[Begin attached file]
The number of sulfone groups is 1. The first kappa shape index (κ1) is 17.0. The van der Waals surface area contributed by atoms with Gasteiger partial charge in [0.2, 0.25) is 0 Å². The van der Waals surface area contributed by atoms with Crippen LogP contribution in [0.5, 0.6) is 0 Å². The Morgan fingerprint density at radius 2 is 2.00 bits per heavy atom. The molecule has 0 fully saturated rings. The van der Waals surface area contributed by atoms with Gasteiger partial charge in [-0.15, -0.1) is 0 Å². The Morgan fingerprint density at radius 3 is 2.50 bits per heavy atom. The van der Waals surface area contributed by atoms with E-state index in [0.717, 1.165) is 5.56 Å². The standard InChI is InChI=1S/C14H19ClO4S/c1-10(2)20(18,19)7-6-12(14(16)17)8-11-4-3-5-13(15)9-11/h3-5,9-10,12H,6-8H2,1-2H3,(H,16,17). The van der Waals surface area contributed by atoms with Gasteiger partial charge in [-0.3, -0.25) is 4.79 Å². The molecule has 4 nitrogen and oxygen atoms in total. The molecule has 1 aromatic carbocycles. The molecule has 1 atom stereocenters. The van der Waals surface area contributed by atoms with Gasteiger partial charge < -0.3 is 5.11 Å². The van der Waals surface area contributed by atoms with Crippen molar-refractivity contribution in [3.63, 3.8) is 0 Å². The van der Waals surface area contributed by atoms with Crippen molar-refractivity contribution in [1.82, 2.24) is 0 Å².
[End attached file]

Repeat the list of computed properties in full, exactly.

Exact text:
The number of sulfone groups is 1. The first kappa shape index (κ1) is 17.0. The van der Waals surface area contributed by atoms with Gasteiger partial charge in [0.2, 0.25) is 0 Å². The van der Waals surface area contributed by atoms with Crippen LogP contribution in [0.5, 0.6) is 0 Å². The Morgan fingerprint density at radius 2 is 2.00 bits per heavy atom. The molecule has 0 fully saturated rings. The van der Waals surface area contributed by atoms with Gasteiger partial charge in [-0.15, -0.1) is 0 Å². The Morgan fingerprint density at radius 3 is 2.50 bits per heavy atom. The van der Waals surface area contributed by atoms with E-state index in [0.717, 1.165) is 5.56 Å². The standard InChI is InChI=1S/C14H19ClO4S/c1-10(2)20(18,19)7-6-12(14(16)17)8-11-4-3-5-13(15)9-11/h3-5,9-10,12H,6-8H2,1-2H3,(H,16,17). The van der Waals surface area contributed by atoms with Gasteiger partial charge in [-0.3, -0.25) is 4.79 Å². The molecule has 4 nitrogen and oxygen atoms in total. The molecule has 1 aromatic carbocycles. The molecule has 1 atom stereocenters. The van der Waals surface area contributed by atoms with Gasteiger partial charge < -0.3 is 5.11 Å². The van der Waals surface area contributed by atoms with Crippen molar-refractivity contribution in [3.63, 3.8) is 0 Å². The van der Waals surface area contributed by atoms with Crippen molar-refractivity contribution in [1.82, 2.24) is 0 Å².